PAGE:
Who are the Parents in a Same-Sex Relationship?

Case Review: Aldred & Warburg [2020] FCCA 2524 (10 September 2020)

A recent case of the Brisbane Federal Circuit Court has again brought to light ongoing questions about same sex couples and the Family Law’s definition of a ‘parent’.

Extended Definition of “Parents” in Artificial Conception Cases

In 2008 the Family Law Act was amended to reflect the inclusion of parents through ‘artificial conception’, however this definition was, from a practical implementation, presumptive of a use of IVF or other formal medical treatment in conception for same sex couples. Due to the expense of these treatments, some couples choose to fall pregnant through alternative means.


When a Child is Not Conceived via Artificial Conception

The case of Aldred and Warburg is such as case. A female same sex couple conceived two children in as many years. Ms Aldred believed this had been done by agreement between the couple and through the parties impregnating Ms Warburg privately (i.e. not with the assistance of an IVF clinic) using the semen of a man they had met online. Ms Warburg asserted, following separation, that both children had in fact been conceived when she was unfaithful to Ms Aldred and had sex with two different men on multiple occasions.

The ways in which the Act deems a person to be a parent when a child was conceived through artificial conception (Section 60H) are relevantly:

If a child is born to a woman as a result of artificial conception when the women is married to or in a de facto relationship with another person (“the other intended parent”) and the woman, the other intended parent and any other person who provided genetic material used in the procedure consented to the procedure, then whether or not the child is biologically a child of the woman or the other intended parent, the child will be considered the child of the woman and the other intended parent and the other person contributing genetic material is not.

Section 60H of the Act focuses on artificial conception being a joint venture. As in this case conception was not achieved through artificial conception (as defined by the Act) and it was alleged that there was no joint venture (as Ms Warburg said she was impregnated separately to anything Ms Aldred knew) Ms Aldred could not meet the law’s presumption that she was a parent.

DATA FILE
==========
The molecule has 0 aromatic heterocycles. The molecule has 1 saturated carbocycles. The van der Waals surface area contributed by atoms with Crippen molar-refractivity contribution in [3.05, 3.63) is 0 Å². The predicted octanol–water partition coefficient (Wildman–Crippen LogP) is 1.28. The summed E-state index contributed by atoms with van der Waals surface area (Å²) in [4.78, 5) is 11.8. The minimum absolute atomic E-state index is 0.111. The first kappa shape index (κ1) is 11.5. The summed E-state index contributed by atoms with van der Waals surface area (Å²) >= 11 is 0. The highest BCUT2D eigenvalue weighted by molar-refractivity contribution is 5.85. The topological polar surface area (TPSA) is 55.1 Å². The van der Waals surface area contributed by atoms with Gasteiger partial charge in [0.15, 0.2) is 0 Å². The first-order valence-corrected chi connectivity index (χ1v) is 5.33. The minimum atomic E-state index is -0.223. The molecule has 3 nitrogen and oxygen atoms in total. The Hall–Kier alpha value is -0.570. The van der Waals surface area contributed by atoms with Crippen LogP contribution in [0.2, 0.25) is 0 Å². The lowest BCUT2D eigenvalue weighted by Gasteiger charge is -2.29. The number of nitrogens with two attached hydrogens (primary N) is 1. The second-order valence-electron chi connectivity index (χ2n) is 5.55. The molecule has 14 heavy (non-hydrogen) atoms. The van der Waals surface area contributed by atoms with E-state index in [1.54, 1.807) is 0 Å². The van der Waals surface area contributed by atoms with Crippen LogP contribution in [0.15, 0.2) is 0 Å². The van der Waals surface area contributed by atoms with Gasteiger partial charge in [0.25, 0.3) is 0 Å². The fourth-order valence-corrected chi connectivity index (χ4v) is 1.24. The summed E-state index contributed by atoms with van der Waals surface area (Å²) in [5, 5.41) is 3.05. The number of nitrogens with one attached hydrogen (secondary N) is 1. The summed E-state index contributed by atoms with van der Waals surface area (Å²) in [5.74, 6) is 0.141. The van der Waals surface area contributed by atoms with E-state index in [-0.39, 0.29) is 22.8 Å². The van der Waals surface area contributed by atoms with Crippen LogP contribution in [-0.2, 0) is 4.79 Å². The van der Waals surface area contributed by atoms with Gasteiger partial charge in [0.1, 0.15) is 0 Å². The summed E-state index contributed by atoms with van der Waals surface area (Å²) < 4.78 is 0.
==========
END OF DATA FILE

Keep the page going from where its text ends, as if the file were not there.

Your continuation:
Aldred & Warburg [2020]

Given the above definition and reasoning, the Court ruled that as Ms Aldred did not have firsthand knowledge or evidence of how the children were conceived, she only believed what Ms Warburg had told her at the time and Ms Warburg was now giving evidence that the children were conceived through sex with a man, it is most likely that the children were conceived between Ms Warburg and a man through their separate relationship and not with the knowledge or agreement of Ms Aldred. Therefore, Ms Aldred did not fit into the section 60H definition of a parent.

Adult Concerned in the Welfare of a Child

Despite this ruling, Ms Aldred could still make an application for the care of the children pursuant to section 65C of the Act, as a party concerned with the care of the children. The Court made Orders for the children to live with Ms Warburg as the primary parent but spend consistent time with Ms Aldred.

However, the presumption with regard to Equal Shared Parental Responsibility (i.e. making big decisions such as school, religion and medical procedures) between parents could not be applied by the Court because Ms Aldred was deemed under the Act to not be a parent.

It is still possible for a parent and another person (whether it be a grandparent, or a person concerned with the care of a child) to be granted equal shared parental responsibility. In this case, ultimately the court granted sole parental responsibility to Ms Warburg because the court did not believe that the parties could co-parent effectively and Ms Warburg was not disputed to be the current primary carer of the children.

Interpreting the Family Law legislation, particularly in relation to same sex couples and conception, can be tricky. If you, a partner or a friend are thinking about or beginning the process of conceiving through alternative means, whether due to being in a same sex couple or other needs for IVF or personal implantation, contact our office first to discuss your rights and responsibilities.

e: gbriggs@elringtons.com.au | p: +61 2 62061300